Seven months after the release of theFREEhoudini – the celebrated mixtape that announced Themselves’ return- Doseone and Jel drop CrownsDown, a careful and vicious exhibition of mastered rap tactics and sampling ethics. Themselves’ third album proper has been gestating in the gut of this seminal group for some time. It’s both a return to form and a honing of what’s come before (Subtle, cLOUDDEAD, Deep Puddle Dynamics)- both the opus that these lionhearted two were always meant to make, and the album that their hip hop obsessed teenaged selves always hoped to hear.
On CrownsDown, Themselves weld brute skill to a concrete set of tracks that represents an essential ten commandments of rap. In preparation, Doseone and Jel revisited their beloved hip hop collections (e.g. Gang Starr, Ultramagnetic MCs, Public Enemy, Saafir) and whittled down the recurring themes that made thir favorite records so sturdy. Each song on CrownsDown represents one of these archetypes- there’s the “don’t bite” song, the diss song, the story rap, the “bootleggetrs beware” song, and the “don’t fuck with my DJ” jam, and more. In this way, Themselves revisit something classic in order to invent their own future-school entry to the annals.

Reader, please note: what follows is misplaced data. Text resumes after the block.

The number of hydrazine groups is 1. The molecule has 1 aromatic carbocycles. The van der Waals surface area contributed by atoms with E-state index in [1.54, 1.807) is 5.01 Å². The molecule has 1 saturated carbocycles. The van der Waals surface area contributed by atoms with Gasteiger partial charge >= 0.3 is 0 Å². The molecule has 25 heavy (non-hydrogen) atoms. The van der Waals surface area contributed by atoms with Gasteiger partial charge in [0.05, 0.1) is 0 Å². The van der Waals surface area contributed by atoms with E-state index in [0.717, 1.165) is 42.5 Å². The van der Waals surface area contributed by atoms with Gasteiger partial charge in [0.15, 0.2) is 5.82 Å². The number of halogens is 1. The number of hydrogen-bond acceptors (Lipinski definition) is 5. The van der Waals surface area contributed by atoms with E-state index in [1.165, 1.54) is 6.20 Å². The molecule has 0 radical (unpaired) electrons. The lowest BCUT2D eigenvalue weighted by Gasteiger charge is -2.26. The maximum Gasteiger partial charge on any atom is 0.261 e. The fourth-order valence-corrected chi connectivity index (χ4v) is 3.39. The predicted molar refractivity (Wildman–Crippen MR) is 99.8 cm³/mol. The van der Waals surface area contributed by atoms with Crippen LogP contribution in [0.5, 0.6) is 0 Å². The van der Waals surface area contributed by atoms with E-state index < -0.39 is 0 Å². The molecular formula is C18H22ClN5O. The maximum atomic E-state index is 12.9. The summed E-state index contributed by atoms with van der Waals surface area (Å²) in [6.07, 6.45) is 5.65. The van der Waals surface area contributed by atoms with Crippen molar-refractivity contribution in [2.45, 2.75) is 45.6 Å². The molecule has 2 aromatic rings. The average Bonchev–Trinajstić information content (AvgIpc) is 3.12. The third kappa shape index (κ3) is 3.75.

Naturally, things kick off with “Back II Burn,” a “guess who’s back” track (co-written by Pedestrian) that bangs forth on good ol’ fashioned synth hits and heavy thump. “Oversleeping” follows with a Bomb Squad-style sampler salvo and a whirlwind of rhyme that reference-checks lyrics from both Nas and Subtle. Next up is “The Mark” wherein Dose cautions would-be style thieves, while borrowing his own cadence from Ultramag-era Kool Keith. “gangster of Disbelief” finds Dose dropping science (the fourth archetype) in a rich baritone atop eerie production that harkens back to his and Jel’s debut. “Daxstrong” takes on the spread-love model, paying proper tribute to Subtle founder Dax Pierson, left paraplegic after the sextet’s 2005 tour accident. Bandmates Jordan Dalrymple and Markus Acher (13 & God, The Notwist) join Dose for an end-song sing-along. “You Ain’t It” features an auto-tuned guest spot from Pierson himself, playing the melodic foil to Dose’s jagged and rapid fire words.
On “Gold Teeth Will Roll,” crux of CrownsDown, Dose casts Themselves in the final archetype: righteous defenders of the culture. This sentiment cuts to the core of the album. In carving out their own classic, Doseone and Jel not only aim to topple those wrongly kinged, but lay down their own sweat-and-blood made crowns at the feet of that which they admire most.